Las Cruces Sun-News from Las Cruces, New Mexico on January 16, 1945 · Page 1
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Las Cruces Sun-News from Las Cruces, New Mexico · Page 1

Las Cruces, New Mexico
Issue Date:
Tuesday, January 16, 1945
Page 1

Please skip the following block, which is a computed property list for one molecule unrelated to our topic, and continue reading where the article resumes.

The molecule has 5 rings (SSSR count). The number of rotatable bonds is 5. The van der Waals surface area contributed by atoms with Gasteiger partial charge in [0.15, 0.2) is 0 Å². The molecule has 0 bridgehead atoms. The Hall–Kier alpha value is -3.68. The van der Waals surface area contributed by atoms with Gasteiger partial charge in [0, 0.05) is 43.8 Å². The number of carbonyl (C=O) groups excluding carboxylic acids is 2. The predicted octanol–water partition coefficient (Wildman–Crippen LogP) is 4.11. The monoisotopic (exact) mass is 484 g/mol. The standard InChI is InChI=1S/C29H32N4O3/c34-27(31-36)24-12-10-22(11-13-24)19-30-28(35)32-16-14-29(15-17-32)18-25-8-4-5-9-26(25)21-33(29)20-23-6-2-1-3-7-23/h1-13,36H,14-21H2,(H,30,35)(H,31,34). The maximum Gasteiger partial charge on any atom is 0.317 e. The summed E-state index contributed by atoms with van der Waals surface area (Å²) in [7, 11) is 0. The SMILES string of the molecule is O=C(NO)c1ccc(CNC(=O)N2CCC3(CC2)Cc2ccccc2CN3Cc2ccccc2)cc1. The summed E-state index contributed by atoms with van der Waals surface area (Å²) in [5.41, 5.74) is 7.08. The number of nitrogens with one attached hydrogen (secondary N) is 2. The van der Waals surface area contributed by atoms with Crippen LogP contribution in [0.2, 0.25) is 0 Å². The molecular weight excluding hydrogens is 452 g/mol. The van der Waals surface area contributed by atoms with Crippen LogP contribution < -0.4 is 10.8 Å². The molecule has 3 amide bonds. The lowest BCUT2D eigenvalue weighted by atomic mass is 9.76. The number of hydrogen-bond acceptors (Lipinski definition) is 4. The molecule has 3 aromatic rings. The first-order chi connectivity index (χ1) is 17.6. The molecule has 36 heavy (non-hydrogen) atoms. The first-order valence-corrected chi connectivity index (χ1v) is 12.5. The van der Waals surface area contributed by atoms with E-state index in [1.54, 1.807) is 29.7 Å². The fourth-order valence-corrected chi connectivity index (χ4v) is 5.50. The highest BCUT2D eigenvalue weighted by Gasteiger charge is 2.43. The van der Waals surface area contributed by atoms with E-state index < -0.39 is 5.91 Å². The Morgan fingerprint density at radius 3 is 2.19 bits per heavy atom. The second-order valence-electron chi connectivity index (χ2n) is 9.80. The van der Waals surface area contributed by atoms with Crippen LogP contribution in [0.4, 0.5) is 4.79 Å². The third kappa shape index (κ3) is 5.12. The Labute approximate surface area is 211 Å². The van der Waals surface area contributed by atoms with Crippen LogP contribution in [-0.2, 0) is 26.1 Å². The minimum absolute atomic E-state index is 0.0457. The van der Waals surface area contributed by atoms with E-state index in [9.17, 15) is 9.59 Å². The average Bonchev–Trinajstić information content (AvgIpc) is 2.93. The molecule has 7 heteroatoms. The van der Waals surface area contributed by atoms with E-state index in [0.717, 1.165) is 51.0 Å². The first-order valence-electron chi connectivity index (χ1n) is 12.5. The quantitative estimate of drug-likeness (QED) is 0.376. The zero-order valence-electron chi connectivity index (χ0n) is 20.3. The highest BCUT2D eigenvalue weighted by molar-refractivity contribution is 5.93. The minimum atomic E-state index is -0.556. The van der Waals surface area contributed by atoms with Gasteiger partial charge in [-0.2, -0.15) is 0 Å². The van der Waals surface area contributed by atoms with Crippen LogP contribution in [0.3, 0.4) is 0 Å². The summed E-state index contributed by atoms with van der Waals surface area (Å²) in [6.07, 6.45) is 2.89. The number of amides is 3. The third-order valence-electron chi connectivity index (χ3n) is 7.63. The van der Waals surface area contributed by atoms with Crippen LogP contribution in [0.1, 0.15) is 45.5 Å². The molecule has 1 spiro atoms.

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MAT SHE FLY OVER TOKYO LasC Jim* ews THE WEATHER Forecast: Know in ni'ithrri; mountains otherwise p a r t l y cloudy tonight and Wednesday. Last 34 Hours: Las Cnices State College llillli Lew 57 35 59 36 Vol. 64--Np. 244 ASSOCIATED PRESS LEASED WIRE LAS CRUCES. NEW MEtlCO, TUESDAY AFTERNOON JANUARY 16. 1945 ASSOCIATED PRESS PHOTOS PRICE THREE CENTS EISENHOWER RESUMES WINTER OFFENSIV! VAPOR TRAILS MARK DOGFIGHT Vapor trails mark the paths of Allied and enemy fighters engaged in a dogfight. Silhouetted against the action are (left to right) Pfc. William Harris of Evening Shade, Ark., and Roy E. · Ridings of Sarcy, Ark., according to signal corns identification .(AP Wrephoto) By WALLACE 1'ERRY There's more than mere income from crops to consider in the current campaign to Jay a freight- rate groundwork for encouraging the growing of vegetables, L. Stanley Edwards, a vegetable- growing farmer member of the Mesilla Valley Chamber of Commerce's freight rates committee, told C. of C. directors at a conference last night. He asserted that "every cash crop you add to a valley's potential increases the value of its land." ·t * + And he was correct, in my judgment--as correct as the age-, old advice: "Don't put al] y o u r 1 eggs in one basket." * * * It applies to a one-industry town --especially when something goes wrong with the industry and its bable expense, payroll is cut off. It applies to a one-street, or one- highway town--whose business limited to Main street, for t ample, whose one highway Freight Group Assembles Rales Upon 12 Crops The freight rates committee of the Mesilla Valley Chamber Commerce, working with experts of the AM college experiment station, has decided to get carlot schedules on 12 crops to a dozen different markets from as many competitive producing areas as can be reached, Wm. A. Wunsch, the group's chairman, told directors of the C. of C. at a joint meeting last aight. Present to Feright Officials The preliminary work is being done by the experiment station staff---sending out letters to ship- XTS in the various areas sought for comparison--Mr. Wunsch said, and, as soon as this data is assembled, comparisons will be pre- lared for presentation to Santa -Fc Railway Co. freight men, who are expected here for consultation Jan 25. Some responses to questionaires already arc beginning to come in. Until the data is in hand--and analyzed--the committee has no recommendation to make, either as to plan of campaign or its pro- Russians Crack Nazi Lines; Take Prussian Center ·LONDON, Jan. 16 (AP) -Russian troops in a great new offensive have struck forwarc 38 miles in a 75-mile wide breakthrough between Warsaw and the power-drive salient already thrust across southern Poland to within 49 miles of German Silesia and within 21 of Krakow, Premier Marshal Stalin announced tonight. The German high command said Schlossberg, 13 miles inside East Prussia to the north, had fallen to still another So- iet offensive. 48 Generals Lead Drive The newest push, Stalin said in .n order of the day, sprang forward from Vistula river bridge- ;eads at Warka and Pulawy Sun- ay. The Soviet columns joined, capuring: Warka, 28 miles south of Warsaw, Grojec, 15 miles farth northwest, and more than 3,31 other places, including Jedlinsk seven miles north of the Germa bastion of Radom. Forty-three Soviet'generals I the drive, Stalin Bald. It Is unde leadership of Marshal Gregory K Zhukov, who commanded Russia forces which destroyed the Go: j man sixth army at Stalingrad. Russian armies were h-lppiin gaping holes in Nazi defense along 600 miles of front, and ser ously threatening one of the mai rear communication lines of War saw. Admit 'Major Penetrattions* Nazi broadcasts said "majo penetrations" had been made b the Soviets in the Vistula-bit.' triangle north of Warsaw an from the Narew bridgeheads sout: of East Prussia and declarei Premier Marshal Stalin's Winte offensive was intended to be th deciding battle of the war. Marshal Ivan Konev's big firs Ukrainian army, pounding west ward toward Krakow In southern (Continued on page 2) YANKS INVADE LUZON THRU LINGAYEN GULF stitutes a traffic bottleneck. *. + *· One-crop farming has virtually ruined the fertility of many cotton and corn and wheat areas' Mesilla valley farmers have found a way out of that dilemma by shifting to alfalfa every few years-- to a crop, which restores fertility-- and by applying fertilizers. But they haven't found nn answer to Uie problem posed by the growing surpluses in cotton and the possibility that the federal government, sometime, may withdraw cotton subsidies, or parity payments. * * * So, against such a threat--and to find use for the land which, usually, the parity-payment plan requires them to withhold from cotton-- many Mesilla valley farmers are seeking sustitute crops -- and some of them want to t u r n to vegetables. * + + That's where the problem of freight rates and the accompanying problem of marketing come in. * + * I Some vegetable growers-- men who already are in the gaini:- -- we are told, object to the advent of "competitive" growers, cither by cotton farmers shifting to vegetables or incoming farmers buying land for truck farming. They assert a belief that "there'.i not enough market." * * + That's where they're asserts Stanley Edwards, perienced vegetable grower who not only has tried truck crops in this valley but who also has had experience in other Irrigated areas. And his Argument seems sound + + * May Got Other Help In view of the fact that the rate campaign is developing into statewide issue, however--involv- wrong. In the first place., the railroads - before talking lower freight rates- ujmnlly want to be a AS u red (Continued on page 4) ing ail of the important producing: areas in New Mexico--H. J. Schifferle, a member of the committee, suggested t h a t financial cooperation might be sought from chambers of commerce and farmer groups in other areas. All members of the committee except P. W. Cockerill, who was out of town, attended last night's oonference. Other members, besides Messrs. Wunsch. Schlffcrlc and Cockerill, are Chas. L. Knight, L. Stanley Edwards and Jack Gotshall. Tim 12 Crops at Issue The crops on which the commit- te is seeking information first are (Continued on page 2) Three More Yanks Get Theft Terms PARIS. Jan. 16 -- (I -- Three American soldiers were sentenced to long terms at hard labor today on charges of m a k i n g black mar- get profits from the sale of cignr- ets and chocolate bound for the western front. The- convictions brought to 18 the number of enlisted men of the 716th railway battalion convicted of conspiring to steal the rations from front-bound army supplies. T 5 Frederick H. Sehultz. DC- troit. Mich., was sentenced to 40 years; T,5 James J. Cupp. Moline. III., to :J5 years, mid T,5 James T. Roepke, Kcuosha, Wis., to 20 years. The sentences also entailed dis- British Losses Total 1,043,554 " LONDON, Jan. 16 UP) -- British empire casualties from the start of the war in September, 1939, to last Nov. 30 totalled 1,043,554, Prime Minister Churchill told commons today. The United Kingdom suffered the heaviest casualties--635.107 Churchill said listing dominion casualties as: Canada, 78,985; Australia, 34,861; India, 152,597; New Zealand, 34,115; South Africa, 28,943; and other colonies, 28.946. Of-the total, 282,162 were killed, 386,374 were wounded, 294,438 were prisoners, and 80,580 were missing. The total does not include service personnel dying from natural causes, civilian casualties or losses of merchant seamen. honorable discharges and loss of all pay and allowances. B u t , like the others before them, the sentences Think Hirohilo To Flee Japan CHUNGKING, Jan. 16-- (JP) -Some Chungking quarters said today they were convinced that the :ransfer of Emperor Hlrohito and his government to Korea (Chosen) vas being anxiously considered in Tokyo. A suggestion that the Japanese government might be moved to Manchuria was discounted because he average Japanese feels that "Manchukuo" Is not a part of the empire, while Korea is. The army newspaper SAO Tang PDA dcr-larni Premier Kunliikl Koiso and his government would fall soon, because the Japanese position was becoming more serious daily. Key Road Center Falls as Nazis Speed Retreat By JAMES M. LONG PARIS, Jan. 16 (AP) -- General Eisenhower resumed his winter offensive luclny when troops of the British' second army attacked near the M;ins river north of Sittarcl. even as Americans captured ze and reduced the Belgian ulge to a thin shadow of it- Irait Attack Starts \\VII' The British second Jinny s t r u c k liovc Aachen In tho,.|, ,,p. wndlx exactly a. m o n t h :ift,. r Kji.'a Murshal von HumisliHlt h.-iU stacked lu Bi'lirlilln. d i s r u p t i n g ^LsfinhCHVi'r's pri'SMirc ;ltt:ir'K.s Imrd at the R u h r u m l K u a r :r-- wiaUi. British i n f a n t r y »nd {m\i; t r u c k aflcr n rollinp . i r t i l l r y IviV- pn in thi mists of ,l;iu,i ':m,| ·, ·rwnrd o f f i c e r siiiil M-ark sturtcd well." tin- ^"?. S l. ( '^ Jt : 0p . pict }! re) ', lo ? dediw J ih troops_and supplies, heads for the beach about'the time first waves of assault the found nk pic ture pool) Intense anti-aircraft fire put by American Warships protecting Vice Admiral Daniel E. Uarbcy's invasion armada, drive off attacking Japanese planen trying to altn'-k convoy in Llngaycn G u l f shortly before H-hour. (AP Wlrephuto by Frank Flian, Associated Press Photographer with Wartime Still Picture Pool). f .M. Scions Talk Yew Districting SANTA FE, Jan. 15--WP)-The ouse of representatives produced flurry of debate today over hether to permit a committee to ew progress at the University of ew Mexico and then adjourned ntil Thursday so the solons' ake their visit tomorrow. ould Clovis Police Resign In Protest for Chief CLOVIS. Jan. 18-l.iPi -- Elewn CloviH policemen, nearly the en- lire force, have resinned in protest ngalnat the removal of Chief nre subject to rcvlr.w by a higher i Leonard Plnnix It w«« learned a u t h o r i t y . The defense was unsuccessful In A motion for a plea of Innocence on wounds of Insufficient evidence. t h o r l t a t l v e l y today. Chief Plnnix offered his rc.lljma- lion following the city election Jan 3. aJk Reappolntmcnt Amendment of the constitution provide for a new apportinn- cnt of members of the legisla- re was among several new .sen- e bills introduced. The measure 1 , introduced by nator Claude Gamble, proposed senate consisting of one member om each county, and a house -·'·li- sting of one representative for each 11,000 population or major fraction ;;icrcoi. provided t h a t each county would have al least one representative. Four Xew IIoliHP Hills Four house bills were inlrdourcd. Their sponsors .said t h e y were lc- slgned to: Increase school building maintenance f u n d from $l! u pupil to $3; permit school bonrds to suspend tencher'n certificate when teacher breaks a contract; require labor or trade unions tn publish once nnniinly a copy of their constitution and by-law* "to- r with any rule or regulation relating to or a.'fectlng r\ny -nee. creed or nationality; and a bill to grant reaidcnta over 6fl free limiting and fishing licensed. Shilr I'nNc r Hat tin With moftt lf'K | H 'MlV£ proposals i t l l l In preliminary .staffPS, the .10* rialc and house are ftlr*ndy fnccA {Continued on page 4) ' FLEET RAID RAVAGES PILE UP JAP LOSSES By LEIF EHJCKSON U. S. PACIFIC FLEET HEADQUARTERS, Pearl Harbor, Jan. 16 (AP) -- Swinging north from the Indo-China coast where they sank or damaged 69 ships, U. S. third fleet pilots bombed HoVig Kong, Swatow and Amoy along 350 miles of China's coast Saturday for the first full-scale carrier raid of the war on these ports vital to Japan's lifeline. *\VI|)o Out Two Convoy* Aclm. Chester W. Nlmllz gave no details In his communique yesterday of the bold China coast blow, which took the Americana In behind the big Japanese base Gage Is Named Prison Warden SAXTA FE, Jan. lfl~UP)-Tlie appointment of State Public Service Commissioner Howell Gngij of Carlsbad as warden of the a tale. penitentiary .succeeding John B. McMnnus, resigned. wflN announr- ed by Onv. J. J. Dempacy today. "I am very happy to annuohn 1 r. (Inge's a p point men t," Dcnip* 8?y HA id. "lie fia.s roimentcd t ftcrfpt the Joli." Gnge was named to tho $5,000 Jtibllc Hervlrc cammlxsi-.n position I dvMrnyod net spring wheh John K Mt)t« n- I ( l o w n to '"'^-f' 1 " 1111 f°r th,- Thurs- Jil K ned to run for land cnmmlMlon. {1(l ' H t r l h t l » «n(M,aM t., the China T. Ho Is a cattleman, a former sheriff or Eddy county and hcrul of the Male police officers' RB- ao'ctallon. Both Uobt. Vftlfler., of Dona AJna cmmty, nrtd A. i,. Atherton. 'ipw Dcmnoratlc A t n t r chalrmnn, ire laid to tc under con.Mdcrutloii for tho utllltlcfl Job which (Inge U Vacating. of ^Formosa, bombed anew at the same time. However, Nimitz dlfldosed that the venturesome third fleet pilots wank 41 Japanese ships and dainaff- ed 2S In wiping out two convoys off Imlo-Ohinji on ThurMday. Hln p r e l i m i n a r y entiiii;ite of 2, r ) ships, p'nik (ind IS damaged had ported !-lday. Suc.'p I,Ike l-'liM.r Mop j The ovri-all p i c t u r e was t h a t (if an Hudticioiift AmerU-nn carrier forc^ sweeping like u hutfe floor mop from KornKwn, whtre more i than 100 Hhlpji and OS plains were damaged Jan. fl, ·oant on In I he Indo-Chlmt .iwnep tho A liter lean fliern doMtmyed 112 plane* 77 wcrn c a u g h t - o n the ground, «o g r e u f ' w i i s the surprise and dnmngrd about ."iO oUior.i In their weRtermmiM jvnetraMon ot J n p n n ' A inner dpfeii.scH, 1'oiind Key l"f«'llUle« They also henvlly pnundtM key (Oontlnued on pafe 2) Luzon Invaders Roll South for Manila Attack 11} :. VATES Mi'DANIKI, G E N E R A L MAC ARTHUR'S HEADQUARTERS mi Luzon. Jan. 16 UPl - . S i x t h n r n i y motorized col- columnH are rolling down a twist- Ing provincial road w l l h i n iis miles -80 miles u i r l i m - of Manila against no more opposition t h a n oiTiisinmil sniper but o l h c r Yank fon-.-.s ;in- in a fool-hy-foot f i g h t w i t h hill-entri'iirhed Japanese on tin? cxtn-iii-. 1 northeast flank (Icft-mllng the v i t a l M a n i l a north road. .1«|)» Adiull Iteverves (Tokyo radio, which is h i n t i n g strongly ( t i n t the Philippines reverses are l e n d i n g up to the .niali-r of Premier K u n i a k i KoLso, quoted an imperial headquarters commu- nique as acknowledging Hint "th enemy is gradually closing in on our forces in (he central plains oi Luzon." I The deep,'st penetration tmvarj M a n i l a reported loday curried On Douglas M i l r A r l h l t r ' . H solllli-Oouni doughboys out of Panglsnnnn in va.led one week ago from Liiiga yen gulf. into Tmlar provinci where t h e y captured the h i g h w a y j u n c t i o n of ramiling. That is an over-all gain of ,'to miles. lilt Stroll-eta Highway KniMi Camiling a lateral road (Continued on page 21 Yank Comes Out Of 'The Brush' Hy I A N N( MKDLEIt WITH U. S. FORCES ON LUZON ,Jnn. Ifi i^I*i A tall, blond American who spent nt'nrly lhr*'e years loading thnii.snndH of nrmcd ['"illppino tfuerrllliis against the Japanese, - n m r out nf tht" Luzon hills today CII^T !« tell about --n- cmy forces, learn ()·,,· welfare »f Jm parents Imrl; home and i*i-t n pair (i! 1 American-made Ahoc.H. Me in Ciipt. Rnhuit Laphain -if Diivenport, In. who began Mis h i t und-rim w r i r f u n - ngnmsl tin- .lap- linear w i t h l!l) :r.en and six nfle». Ho wan a second l i e u t e n a n t .vhen Cen. Pougln* M a i - A r t h u r ordered him to go through t h e enemy lines In February 11H2 to organize guerrilla bands. As his n r i u y grew he promoted hlin.self to major. That left h i m plenty of ranks tn piut» out to FillpplnoH who brought in new gunit and new men. The H trapping six-foot guerrilla leader came through m a n y close 1'dlln unscathed und appeared at CJ.2 hetulriunrlerfl look tug like ft Hnllywoml-Myln cowboy n beaten down gurrlium hnt. long aUle-burna. nntlvo clothra and ,Jnpanf»c nhncn Cxmunuca on page 2) from prisoners ·'.' hopi's l l i i » r !n e into which " h m a k i n g 1:11 t h r e SevinUi Tulics a (Jencral The British railin sai,| the V. K 7th army had n U a r k e d p.nv, T ;u[-i north nf Strnsboiirs; in :i n ,:T,»: : to cniflo u (.Jerm.-in h m l ^ e l u - a i across the UhiiiL'. (ion. llatm Llngncr, rommaiif!- er of the nth SS pun/.er cmia- dkr division, lm s horn raptured by tho 7th army. II was u n _ iioiuinxi tonight ( l e is h,lj,-ve.J to tx* (be first S.S division ,-OMI- inaiidor captured on Hie uesteru front. Slnlement closed the I for the uffensiv sent 20 divisions armies. No Klglit r»r llouffiillzi* H n t l f f n l i z c fell w i t h o i i -i the "hell o.i wii.v's armored division or t h " :'i It.H c a p t u r e iiiiiTmv.-d to I?) miles we.nt of th frontier. Tin- f i r s t and t h i r d ;,. Iween t h e m cN-nnM i h , from n larpo hut !n"^; v north and of t !)· t'-r, which has hem the t h e Onnaii d e f r i i t l i m - Nlmwd by Hurtling \\r\ el Formal n m i p a l i f M ..,' in fnrce by A n u i n r m i ·,: Hlowed orly b y the J , - i i vvn-ekn^c uf (leriiu.'i whieh e l u t t i T i M (In. i , M , J . the n u t . s k i r t n . Hnml.s of Hi,, stvoii.l 10 p. m n : » h l . AP Cn-tv." i» dent Y a t b r n u K l , lej-Tu'-' frniu t h e f i e l d . O t h e r first army unit.-; wen w i t h i n M i x miles ,,f si. \Mli. a K,-' from tiie ( r t - r m a i i f r o n t i e r ,-(n t ( '2', mile.s n o r t h r a s t nf HoiiiTaiize. Smash -l.nst Hope* Unc C(i:n-lnev H. ma;.ii!-ig t h e s t a n d sh- C mi th.. S;i o u t h of Viol P L t . Cen. trnops w t T "la^l hup,' Sii-gfru-d I m t r l h a n d Tti the t;n)rge S. a r m y had stabbed tv.u t h e 'U-niian bonier in ;i the MnsHI.- valley tn »ni| a liulf miles nf Tn A l t h . ^ t t h e r , Ule f i r s t ·(even place.s yeMenla ·J«"liic lnsl»nc.-.s ( i n l y ii . - t u p Probably the lar- -st wns the road j u n c t i o n of S a i m e h a t e n u an,I t.s adjacent v|la K l . i; tv h. i,i i : ,. iiilea of St. Vitli. Slpinhar'tf. Henumont ami I'on; to the n o r t h - .'/ of St. V i t h weie I n k ^ i i . A c h o u f f e 1111,1 M n n t . i m n i f t l i . i t L - l y northwest of H o i i f l ' a ' i ; The f l r n t a r m y m,. .toners in the 24 lirai MfiJ. Cen. Km eeond arnion'd . own t)ie main ;U { S'l'U t i n - i i i ' i t h mtt-red ·avy m i n e f i e l d s n:u| i In-e unU he hn.iily irsl t h n . t i ^ h t,. t l v t . i \ M i . Temp*tr;tture.s t l,i -/,,-]!) .-n\l l n u e d . l i n t there wa.-i 11 i i u l u .(ho;i of f n i t h e r s n o w f u l l t.ul.'iy. rultnit UrtuniH ID (irnniiny ration's third n r m y t t r i v e down the Mo.soUe vtilley .swt'pt i;p f i v e border towns \t\ 4S h u u r n urn! pont'd u potent In! threat to the SieR- frteti line bastion of Trier ami to the whole southern ahmiMer of tlio MeljjlHii bump. There was no indii'atiiMi t h a t th« i tabu I n t o OrrTiiiiny were more than n probing advunee. A battalion of C i i - m a n counterattacked ftt , \\\rv (Continued on p.igo 2)